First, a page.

There’s No “We” in iWorld

Echoing Christine Rosen, Andrew Sullivan has a thoughtful article on the cult of the iPod. He wonders just how good for society is the isolation that comes with personal technology:

Walk through any airport in the United States these days and you will see person after person gliding through the social ether as if on autopilot. Get on a subway and you’re surrounded by a bunch of Stepford commuters staring into mid-space as if anaesthetised by technology. Don’t ask, don’t tell, don’t overhear, don’t observe. Just tune in and tune out.

It wouldn’t be so worrying if it weren’t part of something even bigger. Americans are beginning to narrow their lives.

You get your news from your favourite blogs, the ones that won’t challenge your view of the world. You tune into a satellite radio service that also aims directly at a small market — for new age fanatics, liberal talk or Christian rock. Television is all cable. Culture is all subculture. Your cell phones can receive e-mail feeds of your favourite blogger’s latest thoughts — seconds after he has posted them — get sports scores for your team or stock quotes of your portfolio.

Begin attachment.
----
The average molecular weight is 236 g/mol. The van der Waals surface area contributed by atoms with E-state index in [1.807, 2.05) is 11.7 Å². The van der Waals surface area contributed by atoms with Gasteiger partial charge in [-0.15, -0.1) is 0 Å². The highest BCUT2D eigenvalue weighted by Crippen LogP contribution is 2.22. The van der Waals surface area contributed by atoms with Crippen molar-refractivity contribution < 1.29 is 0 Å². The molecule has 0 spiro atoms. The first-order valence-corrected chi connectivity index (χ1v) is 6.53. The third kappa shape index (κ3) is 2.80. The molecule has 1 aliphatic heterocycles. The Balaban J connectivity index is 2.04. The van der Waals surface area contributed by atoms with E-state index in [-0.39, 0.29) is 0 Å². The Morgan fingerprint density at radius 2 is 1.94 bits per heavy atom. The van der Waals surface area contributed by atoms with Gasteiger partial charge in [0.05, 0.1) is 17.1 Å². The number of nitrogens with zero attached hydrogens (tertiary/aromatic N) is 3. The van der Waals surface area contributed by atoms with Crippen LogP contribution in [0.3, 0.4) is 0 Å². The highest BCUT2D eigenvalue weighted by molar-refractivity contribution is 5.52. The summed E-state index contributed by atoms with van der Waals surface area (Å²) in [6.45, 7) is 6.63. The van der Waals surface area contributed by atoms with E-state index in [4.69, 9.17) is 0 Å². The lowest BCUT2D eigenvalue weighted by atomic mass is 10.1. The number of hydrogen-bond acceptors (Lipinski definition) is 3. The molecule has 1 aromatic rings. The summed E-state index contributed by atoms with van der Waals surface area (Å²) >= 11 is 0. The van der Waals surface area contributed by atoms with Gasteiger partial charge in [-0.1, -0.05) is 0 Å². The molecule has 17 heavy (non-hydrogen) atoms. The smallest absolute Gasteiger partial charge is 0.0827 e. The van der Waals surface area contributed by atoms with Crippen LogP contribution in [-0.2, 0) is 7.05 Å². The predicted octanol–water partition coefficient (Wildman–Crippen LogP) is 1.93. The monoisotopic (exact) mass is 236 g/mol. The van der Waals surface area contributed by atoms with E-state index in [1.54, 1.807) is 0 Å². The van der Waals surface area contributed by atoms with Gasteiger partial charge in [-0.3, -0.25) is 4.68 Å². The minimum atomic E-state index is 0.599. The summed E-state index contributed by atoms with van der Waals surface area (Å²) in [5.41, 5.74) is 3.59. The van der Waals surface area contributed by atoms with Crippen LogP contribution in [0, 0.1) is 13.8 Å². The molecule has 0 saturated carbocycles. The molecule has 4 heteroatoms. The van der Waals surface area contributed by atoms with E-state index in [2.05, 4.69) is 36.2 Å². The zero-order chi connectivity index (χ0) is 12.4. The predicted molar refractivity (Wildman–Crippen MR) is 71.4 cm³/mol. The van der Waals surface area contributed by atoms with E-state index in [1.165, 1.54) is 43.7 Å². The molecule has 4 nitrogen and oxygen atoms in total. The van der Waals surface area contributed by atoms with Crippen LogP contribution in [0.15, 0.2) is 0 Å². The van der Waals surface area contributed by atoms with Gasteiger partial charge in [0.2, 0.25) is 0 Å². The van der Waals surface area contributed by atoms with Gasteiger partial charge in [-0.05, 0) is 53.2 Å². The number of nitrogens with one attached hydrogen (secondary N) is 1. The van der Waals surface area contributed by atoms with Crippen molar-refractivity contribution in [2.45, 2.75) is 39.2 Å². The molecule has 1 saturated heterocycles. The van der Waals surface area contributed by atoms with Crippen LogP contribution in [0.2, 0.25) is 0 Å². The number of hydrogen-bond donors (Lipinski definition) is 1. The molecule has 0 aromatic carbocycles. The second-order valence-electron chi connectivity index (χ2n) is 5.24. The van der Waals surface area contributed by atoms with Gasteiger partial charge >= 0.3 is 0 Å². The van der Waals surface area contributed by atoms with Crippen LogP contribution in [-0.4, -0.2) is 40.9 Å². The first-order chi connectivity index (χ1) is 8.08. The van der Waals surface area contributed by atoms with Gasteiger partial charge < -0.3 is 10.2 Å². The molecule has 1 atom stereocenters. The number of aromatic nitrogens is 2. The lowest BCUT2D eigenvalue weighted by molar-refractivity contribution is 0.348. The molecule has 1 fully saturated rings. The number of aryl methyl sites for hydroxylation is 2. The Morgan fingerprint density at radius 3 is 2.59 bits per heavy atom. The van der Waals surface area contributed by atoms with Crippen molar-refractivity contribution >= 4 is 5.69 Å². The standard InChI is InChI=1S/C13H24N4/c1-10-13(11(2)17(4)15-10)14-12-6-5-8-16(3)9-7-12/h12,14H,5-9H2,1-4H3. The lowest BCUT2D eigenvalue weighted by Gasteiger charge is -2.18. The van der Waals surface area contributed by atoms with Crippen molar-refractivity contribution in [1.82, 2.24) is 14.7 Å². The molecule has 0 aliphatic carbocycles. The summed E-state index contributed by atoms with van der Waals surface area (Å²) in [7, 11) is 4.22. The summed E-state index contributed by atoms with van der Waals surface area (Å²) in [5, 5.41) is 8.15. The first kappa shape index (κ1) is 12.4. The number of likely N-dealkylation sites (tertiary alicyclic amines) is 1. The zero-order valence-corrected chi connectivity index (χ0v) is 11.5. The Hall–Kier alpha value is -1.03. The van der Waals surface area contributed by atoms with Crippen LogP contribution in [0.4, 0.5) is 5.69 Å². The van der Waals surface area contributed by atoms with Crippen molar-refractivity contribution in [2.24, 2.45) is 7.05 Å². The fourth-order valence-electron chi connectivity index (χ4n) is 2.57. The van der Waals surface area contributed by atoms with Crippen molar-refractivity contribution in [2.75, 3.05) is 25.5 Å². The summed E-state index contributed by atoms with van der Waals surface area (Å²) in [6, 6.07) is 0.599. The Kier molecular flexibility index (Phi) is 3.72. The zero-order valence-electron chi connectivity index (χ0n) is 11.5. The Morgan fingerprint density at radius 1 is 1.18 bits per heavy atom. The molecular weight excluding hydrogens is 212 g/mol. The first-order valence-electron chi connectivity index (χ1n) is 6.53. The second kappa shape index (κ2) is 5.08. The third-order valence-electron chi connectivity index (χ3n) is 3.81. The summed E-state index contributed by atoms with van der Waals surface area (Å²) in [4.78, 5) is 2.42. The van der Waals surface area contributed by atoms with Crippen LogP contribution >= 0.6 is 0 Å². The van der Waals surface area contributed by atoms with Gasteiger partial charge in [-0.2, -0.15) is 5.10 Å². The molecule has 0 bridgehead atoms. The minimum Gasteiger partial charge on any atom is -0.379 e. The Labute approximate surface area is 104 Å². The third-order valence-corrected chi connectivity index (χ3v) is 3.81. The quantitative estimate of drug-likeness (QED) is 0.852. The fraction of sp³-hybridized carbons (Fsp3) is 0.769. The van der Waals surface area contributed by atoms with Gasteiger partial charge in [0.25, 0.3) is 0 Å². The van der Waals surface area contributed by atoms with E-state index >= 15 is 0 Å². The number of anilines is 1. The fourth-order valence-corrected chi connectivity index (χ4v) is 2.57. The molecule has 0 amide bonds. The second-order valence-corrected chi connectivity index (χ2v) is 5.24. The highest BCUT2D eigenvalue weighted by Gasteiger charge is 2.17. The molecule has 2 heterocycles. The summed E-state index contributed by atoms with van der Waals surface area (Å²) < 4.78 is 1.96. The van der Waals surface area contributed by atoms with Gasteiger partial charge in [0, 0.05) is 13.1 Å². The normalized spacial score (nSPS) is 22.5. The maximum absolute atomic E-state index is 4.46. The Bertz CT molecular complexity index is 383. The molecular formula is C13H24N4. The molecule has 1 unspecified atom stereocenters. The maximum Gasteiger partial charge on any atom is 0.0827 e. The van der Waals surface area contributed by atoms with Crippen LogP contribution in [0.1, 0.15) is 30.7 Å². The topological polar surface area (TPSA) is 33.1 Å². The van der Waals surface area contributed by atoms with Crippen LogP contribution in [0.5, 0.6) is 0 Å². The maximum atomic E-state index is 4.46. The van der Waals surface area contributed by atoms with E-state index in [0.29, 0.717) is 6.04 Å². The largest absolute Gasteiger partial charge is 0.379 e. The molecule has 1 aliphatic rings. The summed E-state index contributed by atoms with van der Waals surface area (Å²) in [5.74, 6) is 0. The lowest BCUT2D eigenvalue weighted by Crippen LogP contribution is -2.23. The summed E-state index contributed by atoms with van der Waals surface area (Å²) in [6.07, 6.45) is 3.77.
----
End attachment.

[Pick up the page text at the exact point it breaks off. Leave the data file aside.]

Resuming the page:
Good thoughts—especially the part about how “culture is all subculture.” Each of us tends to get comfortable in our own niche, and tuning out the rest of the world becomes as much a matter of propriety as it is a matter of protecting our own interests.

Technology should aid our interaction with the greater culture rather than define it. I like technology, personal and otherwise, as much as the next geek, but I must be evermore wary of allowing technology to take center stage. Jesus warned of the salt losing its saltiness, and as a follower of Christ I need to take care to avoid the desalinized realms of the iWorld.

4 thoughts on “There’s No “We” in iWorld”

  1. Great post! Am fighting right now the concept of being in the “comfort zone” vs. doing God’s will. Obviously I want to do God’s will, but fighting my way out of the comfort zone is not an easy war!!! Technology does make it easier.

    But I’ll tell you one thing. Before the computer, I never paid much attention to current events – now that I hear voices that sound like mine, I am interested to listen. So, it’s not all bad.

  2. Try taking public transportation for close to an hour a day, five days a week, and you’d panic if you left your iPod at home, too. I’m to the point where I need music AND reading material, not one or the other. Start chatting on the Metro in the morning, and you’ll get plenty of nasty stares. I do see Sullivan’s larger point, however, and I think we’ve become too “customized” and isolated.

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